A longitudinal study of informational interventions to save energy in an office building. (1/98)

Informational interventions were employed to promote two behaviors relevant for efficient heating of individual offices in a large office building. In two successive winter seasons, interventions were applied during 4-week periods. Short-term effects were assessed weekly, and long-term effects were assessed 1 year after each of the two intervention periods. Improvements were observed in each intervention period, with partial behavior maintenance 1 year later. The changes observed in the individual offices across conditions are suggestive of the program's capacity to correct relapses in earlier proenvironmental behavior.  (+info)

Healthy communities must also be sustainable communities. (2/98)

The author contends that healthy communities must be both environmentally and socially sustainable, given that health depends on the quality of the built and natural environments, and that global change resulting from the industrial economy is affecting the web of life. He argues that suburban sprawl wastes scarce resources and disproportionately places those resources in the hands of suburban dwellers. Urban areas can be made more environmentally sustainable, especially with respect to energy consumption, which will help reduce air pollution and climate change and contribute in other ways to improved health.  (+info)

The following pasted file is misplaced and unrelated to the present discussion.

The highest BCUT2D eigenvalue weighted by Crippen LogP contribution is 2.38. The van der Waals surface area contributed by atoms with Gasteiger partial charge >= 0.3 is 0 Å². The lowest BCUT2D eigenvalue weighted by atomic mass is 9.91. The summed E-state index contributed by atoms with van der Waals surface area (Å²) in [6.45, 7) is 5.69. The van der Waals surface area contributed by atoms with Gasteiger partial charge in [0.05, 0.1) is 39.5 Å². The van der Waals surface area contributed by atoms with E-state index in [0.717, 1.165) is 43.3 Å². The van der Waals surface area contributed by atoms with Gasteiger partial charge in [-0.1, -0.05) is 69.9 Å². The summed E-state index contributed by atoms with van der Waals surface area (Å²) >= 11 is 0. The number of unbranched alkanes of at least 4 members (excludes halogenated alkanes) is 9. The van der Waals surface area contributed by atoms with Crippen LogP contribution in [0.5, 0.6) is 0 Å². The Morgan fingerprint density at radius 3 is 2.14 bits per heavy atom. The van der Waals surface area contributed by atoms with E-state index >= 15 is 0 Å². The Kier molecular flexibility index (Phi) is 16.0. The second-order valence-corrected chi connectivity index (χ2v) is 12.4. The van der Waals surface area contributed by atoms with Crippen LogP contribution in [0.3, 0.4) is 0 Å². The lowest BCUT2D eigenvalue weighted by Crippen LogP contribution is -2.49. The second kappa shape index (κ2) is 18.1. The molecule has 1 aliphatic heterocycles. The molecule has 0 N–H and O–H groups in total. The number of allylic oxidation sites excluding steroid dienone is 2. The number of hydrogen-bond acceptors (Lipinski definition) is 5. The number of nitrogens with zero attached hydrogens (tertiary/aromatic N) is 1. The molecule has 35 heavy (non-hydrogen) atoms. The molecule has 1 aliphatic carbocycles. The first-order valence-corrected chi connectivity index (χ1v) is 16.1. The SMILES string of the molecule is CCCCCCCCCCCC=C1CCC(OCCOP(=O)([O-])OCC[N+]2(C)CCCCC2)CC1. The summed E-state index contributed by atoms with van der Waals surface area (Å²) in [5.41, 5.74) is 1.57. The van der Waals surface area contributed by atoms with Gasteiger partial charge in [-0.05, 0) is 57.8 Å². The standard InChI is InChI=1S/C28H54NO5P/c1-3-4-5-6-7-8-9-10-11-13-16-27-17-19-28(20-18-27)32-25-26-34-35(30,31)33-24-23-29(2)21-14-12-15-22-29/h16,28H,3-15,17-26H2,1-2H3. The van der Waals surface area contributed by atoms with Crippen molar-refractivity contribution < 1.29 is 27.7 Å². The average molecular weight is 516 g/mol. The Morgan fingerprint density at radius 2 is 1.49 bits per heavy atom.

Performance of an age series of alnus-cardamom plantations in the Sikkim Himalaya: productivity, energetics and efficiencies. (3/98)

Biomass, net primary productivity, energetics and energy efficiencies were estimated in an age series of Alnus-cardamom plantations in the eastern Himalaya. The impact of stand age (5, 10, 15, 20, 30 and 40 years) on the performance of mixtures of N2-fixing (Alnus nepalensis) and non-N2-fixing (large cardamom) plants was studied. Large cardamom (Amomum subulatum) is the most important perennial cash crop in the region and is cultivated predominantly under Alnus trees. Net primary productivity was lowest (7 t ha(-1) per year) in the 40-year-old stand and was more than three times higher (22 t ha(-1) per year) in the 15-year-old stand. Agronomic yield of large cardamom peaked between 15 and 20 years of age. Cardamom productivity doubled from the 5- to the 15-year-old stand, and then decreased with plantation age to reach a minimum in the 40-year-old stand. Performance of cardamom in association of N2-fixing Alnus remained beneficial until 20 years of age. Annual net energy fixation was highest (444 x 10(6) kJ ha(-1) per year) in the 15-year-old stand, being 1.4 times that of the 5-year-old stand and 2.9-times that of the 40-year-old stand. Inverse relationships of production efficiency, energy conversion efficiency and energy utilized in N2-fixation against stand age, and a positive relationship between production efficiency and energy conversion efficiency suggest that the younger plantations are more productive. The Alnus-cardamom plantation system will be sustainable by adopting a rotational cycle of 15 to 20 years.  (+info)

The public health benefits of insulation retrofits in existing housing in the United States. (4/98)